As businesses around the country face drastic reductions in trade and the likelihood of a forced shutdown, the government has substantially beefed up the suite of grants and tax breaks it announced just two weeks ago.
In a move with potentially far-reaching consequences, it also plans to change the rules on liquidation when Parliament meets on Monday so businesses can stay afloat longer even as debts mount.
Small and medium businesses can access grants of up to $100,000 between now and September.
Treasurer Josh Frydenberg said since the government announced its first stimulus package on March 12, it now expected the economic shock to be "deeper, wider and longer".
Tax breaks announced on March 12 will now be doubled, and the offer has been extended to 30,000 charities and not-for-profits.
Known as the "boosting cash flow" scheme, it is an incentive for businesses with cash flow of up to $50 million a year to keep their staff.
The amount each business gets is calculated according to how much they pay their staff - and paid automatically each time they fill in a monthly (or quarterly) business activity statement.
Each month businesses withhold a certain amount of money from each staff member that is ultimately paid to the tax department. The government will now pay them a cash grant equal to the entire tax bill, up to a cap of $50,000. Those not required to withhold tax will get a minimum payment of $10,000.
On top of that, firms that stay in business beyond June will get another pile of money each month, with the government doubling whatever they have received to date. If they have accessed the full $50,000, businesses will receive $50,000 more over four months to September.
The decision to pay the money differently after mid-year presumably reflects a reality that by that date staff numbers for many businesses will have dwindled, so working out the grants based on how much they are paying staff will no longer be effective.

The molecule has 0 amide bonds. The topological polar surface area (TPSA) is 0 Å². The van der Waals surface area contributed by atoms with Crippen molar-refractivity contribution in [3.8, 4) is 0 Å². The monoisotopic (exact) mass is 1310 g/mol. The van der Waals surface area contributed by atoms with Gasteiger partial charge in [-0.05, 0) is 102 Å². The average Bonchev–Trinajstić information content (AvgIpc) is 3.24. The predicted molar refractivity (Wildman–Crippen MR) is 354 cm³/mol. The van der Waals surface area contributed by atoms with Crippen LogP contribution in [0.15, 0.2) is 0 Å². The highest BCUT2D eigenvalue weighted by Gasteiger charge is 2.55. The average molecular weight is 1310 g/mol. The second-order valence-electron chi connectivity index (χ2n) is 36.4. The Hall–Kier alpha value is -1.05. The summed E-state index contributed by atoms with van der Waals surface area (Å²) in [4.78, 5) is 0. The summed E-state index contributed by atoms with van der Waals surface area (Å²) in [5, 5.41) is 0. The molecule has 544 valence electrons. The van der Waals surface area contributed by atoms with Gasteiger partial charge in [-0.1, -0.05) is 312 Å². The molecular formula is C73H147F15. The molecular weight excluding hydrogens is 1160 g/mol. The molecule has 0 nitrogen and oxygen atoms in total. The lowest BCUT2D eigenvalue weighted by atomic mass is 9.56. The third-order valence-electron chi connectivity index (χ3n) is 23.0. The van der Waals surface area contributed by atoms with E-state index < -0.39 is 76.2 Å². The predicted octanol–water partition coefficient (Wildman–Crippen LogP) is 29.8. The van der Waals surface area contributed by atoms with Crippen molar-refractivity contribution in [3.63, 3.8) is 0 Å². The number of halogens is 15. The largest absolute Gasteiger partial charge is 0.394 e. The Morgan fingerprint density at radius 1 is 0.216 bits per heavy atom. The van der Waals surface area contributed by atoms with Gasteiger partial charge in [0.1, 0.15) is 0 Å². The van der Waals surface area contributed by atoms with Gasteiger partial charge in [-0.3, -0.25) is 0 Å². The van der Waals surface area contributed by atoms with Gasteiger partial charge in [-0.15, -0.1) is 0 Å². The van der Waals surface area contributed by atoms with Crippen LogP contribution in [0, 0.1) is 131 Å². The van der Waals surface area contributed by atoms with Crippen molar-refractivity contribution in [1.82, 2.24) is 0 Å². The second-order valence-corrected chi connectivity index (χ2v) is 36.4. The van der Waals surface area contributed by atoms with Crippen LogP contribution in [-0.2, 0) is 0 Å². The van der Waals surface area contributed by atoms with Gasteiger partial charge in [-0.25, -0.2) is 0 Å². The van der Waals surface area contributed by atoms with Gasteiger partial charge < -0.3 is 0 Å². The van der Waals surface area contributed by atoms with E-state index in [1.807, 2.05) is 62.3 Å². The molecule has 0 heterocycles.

Agriculture, Drought and Emergency Management Minister David Littleproud said agriculture, fisheries and forestry would get a boost from the extra support which was designed to cushion the economic impact and help build a bridge to recovery.
"The government will provide up to $100,000 to eligible small and medium sized businesses, so they can stay open, pay their bills and keep staff," Mr Littleproud said.
"These measures will flow into regional and rural communities from Wagin in the WA Wheat Belt, to Warwick in my home state of Queensland, and everywhere in between.
"It's about shoring up confidence, keeping the cash flowing and letting communities know - especially farm communities - that we have their backs.
"The ag sector is the foundation stone of our food security and it's critical the Federal Government is with them as it recovers from drought, bushfires and now the coronavirus.
"We ask the banks to work with us in supporting our farmers by passing on this week's interest rate cuts in full."
In another measure that reflects the expectation that businesses will struggle to stay afloat, the government is changing the rules for businesses going bust. Whereas people owned money by a business can now take action to initiate insolvency or bankruptcy when they're owed $2000, the threshold will be lifted to $20,000. Company directors will no longer be personally liable for trading while insolvent.
The government is also guaranteeing up to 50 per cent of loan amounts to businesses, to ensure banks are still willing to lend as activity sinks to a near stand-still. From early April, businesses will be able to apply for unsecured loans of up to $250,000 each, with no repayments for the first six months.
In the first tranche of stimulus on March 12, the government announced that it will pay half of apprentice wages for nine months.
- For information on COVID-19, please go to the ACT Health website or the federal Health Department's website.
- You can also call the Coronavirus Health Information Line on 1800 020 080
- If you have serious symptoms, such as difficulty breathing, call Triple Zero (000)
- With The Canberra Times